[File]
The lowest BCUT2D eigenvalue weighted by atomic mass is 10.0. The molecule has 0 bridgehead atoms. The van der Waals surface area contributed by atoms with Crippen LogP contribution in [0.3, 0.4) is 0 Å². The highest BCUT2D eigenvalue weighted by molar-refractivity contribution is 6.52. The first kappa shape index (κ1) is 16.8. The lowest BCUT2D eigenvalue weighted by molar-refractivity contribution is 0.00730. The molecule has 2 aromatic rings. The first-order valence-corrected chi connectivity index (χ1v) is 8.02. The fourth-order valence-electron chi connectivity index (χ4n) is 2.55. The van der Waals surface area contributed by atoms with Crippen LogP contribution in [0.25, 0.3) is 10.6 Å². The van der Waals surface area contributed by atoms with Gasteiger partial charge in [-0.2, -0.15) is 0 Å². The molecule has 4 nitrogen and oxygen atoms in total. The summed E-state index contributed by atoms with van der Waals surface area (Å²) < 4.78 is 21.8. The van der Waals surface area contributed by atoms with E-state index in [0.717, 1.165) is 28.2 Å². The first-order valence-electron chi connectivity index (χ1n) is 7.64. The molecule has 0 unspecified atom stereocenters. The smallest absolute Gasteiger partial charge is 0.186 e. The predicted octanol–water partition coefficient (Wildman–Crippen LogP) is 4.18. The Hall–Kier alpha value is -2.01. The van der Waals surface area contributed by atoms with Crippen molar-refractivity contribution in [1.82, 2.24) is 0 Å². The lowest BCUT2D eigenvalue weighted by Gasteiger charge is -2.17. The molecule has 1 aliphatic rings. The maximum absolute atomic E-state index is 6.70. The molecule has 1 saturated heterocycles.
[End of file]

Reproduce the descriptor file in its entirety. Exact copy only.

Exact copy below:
The lowest BCUT2D eigenvalue weighted by atomic mass is 10.0. The molecule has 0 bridgehead atoms. The van der Waals surface area contributed by atoms with Crippen LogP contribution in [0.3, 0.4) is 0 Å². The highest BCUT2D eigenvalue weighted by molar-refractivity contribution is 6.52. The first kappa shape index (κ1) is 16.8. The lowest BCUT2D eigenvalue weighted by molar-refractivity contribution is 0.00730. The molecule has 2 aromatic rings. The first-order valence-corrected chi connectivity index (χ1v) is 8.02. The fourth-order valence-electron chi connectivity index (χ4n) is 2.55. The van der Waals surface area contributed by atoms with Crippen LogP contribution in [0.25, 0.3) is 10.6 Å². The van der Waals surface area contributed by atoms with Gasteiger partial charge in [-0.2, -0.15) is 0 Å². The molecule has 4 nitrogen and oxygen atoms in total. The summed E-state index contributed by atoms with van der Waals surface area (Å²) < 4.78 is 21.8. The van der Waals surface area contributed by atoms with E-state index in [0.717, 1.165) is 28.2 Å². The first-order valence-electron chi connectivity index (χ1n) is 7.64. The molecule has 0 unspecified atom stereocenters. The smallest absolute Gasteiger partial charge is 0.186 e. The predicted octanol–water partition coefficient (Wildman–Crippen LogP) is 4.18. The Hall–Kier alpha value is -2.01. The van der Waals surface area contributed by atoms with Crippen molar-refractivity contribution in [1.82, 2.24) is 0 Å². The lowest BCUT2D eigenvalue weighted by Gasteiger charge is -2.17. The molecule has 1 aliphatic rings. The maximum absolute atomic E-state index is 6.70. The molecule has 1 saturated heterocycles.